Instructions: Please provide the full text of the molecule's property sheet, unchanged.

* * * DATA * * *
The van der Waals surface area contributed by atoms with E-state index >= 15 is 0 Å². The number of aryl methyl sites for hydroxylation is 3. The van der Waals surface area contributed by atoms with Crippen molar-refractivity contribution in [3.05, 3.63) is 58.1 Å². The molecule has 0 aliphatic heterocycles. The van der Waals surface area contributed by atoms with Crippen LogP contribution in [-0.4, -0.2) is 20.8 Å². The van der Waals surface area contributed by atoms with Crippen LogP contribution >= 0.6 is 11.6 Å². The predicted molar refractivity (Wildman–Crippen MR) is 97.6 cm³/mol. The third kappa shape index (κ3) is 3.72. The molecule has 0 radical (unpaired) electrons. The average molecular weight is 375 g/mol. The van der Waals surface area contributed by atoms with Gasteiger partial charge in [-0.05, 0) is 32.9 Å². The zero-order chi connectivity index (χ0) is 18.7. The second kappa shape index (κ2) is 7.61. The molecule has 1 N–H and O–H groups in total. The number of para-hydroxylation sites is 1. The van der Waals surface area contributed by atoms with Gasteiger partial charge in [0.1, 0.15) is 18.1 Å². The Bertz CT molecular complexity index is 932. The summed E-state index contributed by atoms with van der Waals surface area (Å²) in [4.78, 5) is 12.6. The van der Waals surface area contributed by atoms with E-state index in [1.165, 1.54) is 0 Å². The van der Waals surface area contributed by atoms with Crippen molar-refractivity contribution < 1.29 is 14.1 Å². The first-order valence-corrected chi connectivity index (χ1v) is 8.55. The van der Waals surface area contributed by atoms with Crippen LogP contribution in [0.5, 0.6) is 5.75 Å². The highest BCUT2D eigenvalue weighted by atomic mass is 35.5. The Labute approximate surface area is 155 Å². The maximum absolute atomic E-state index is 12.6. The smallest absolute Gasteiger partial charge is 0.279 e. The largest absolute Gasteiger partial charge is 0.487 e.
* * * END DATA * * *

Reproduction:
The van der Waals surface area contributed by atoms with E-state index >= 15 is 0 Å². The number of aryl methyl sites for hydroxylation is 3. The van der Waals surface area contributed by atoms with Crippen molar-refractivity contribution in [3.05, 3.63) is 58.1 Å². The molecule has 0 aliphatic heterocycles. The van der Waals surface area contributed by atoms with Crippen LogP contribution in [-0.4, -0.2) is 20.8 Å². The van der Waals surface area contributed by atoms with Crippen LogP contribution >= 0.6 is 11.6 Å². The predicted molar refractivity (Wildman–Crippen MR) is 97.6 cm³/mol. The third kappa shape index (κ3) is 3.72. The molecule has 0 radical (unpaired) electrons. The average molecular weight is 375 g/mol. The van der Waals surface area contributed by atoms with Gasteiger partial charge in [-0.05, 0) is 32.9 Å². The zero-order chi connectivity index (χ0) is 18.7. The second kappa shape index (κ2) is 7.61. The molecule has 1 N–H and O–H groups in total. The number of para-hydroxylation sites is 1. The van der Waals surface area contributed by atoms with Gasteiger partial charge in [0.1, 0.15) is 18.1 Å². The Bertz CT molecular complexity index is 932. The summed E-state index contributed by atoms with van der Waals surface area (Å²) in [4.78, 5) is 12.6. The van der Waals surface area contributed by atoms with E-state index in [1.165, 1.54) is 0 Å². The van der Waals surface area contributed by atoms with Crippen molar-refractivity contribution < 1.29 is 14.1 Å². The first-order valence-corrected chi connectivity index (χ1v) is 8.55. The van der Waals surface area contributed by atoms with Crippen LogP contribution in [0.5, 0.6) is 5.75 Å². The highest BCUT2D eigenvalue weighted by atomic mass is 35.5. The Labute approximate surface area is 155 Å². The maximum absolute atomic E-state index is 12.6. The smallest absolute Gasteiger partial charge is 0.279 e. The largest absolute Gasteiger partial charge is 0.487 e.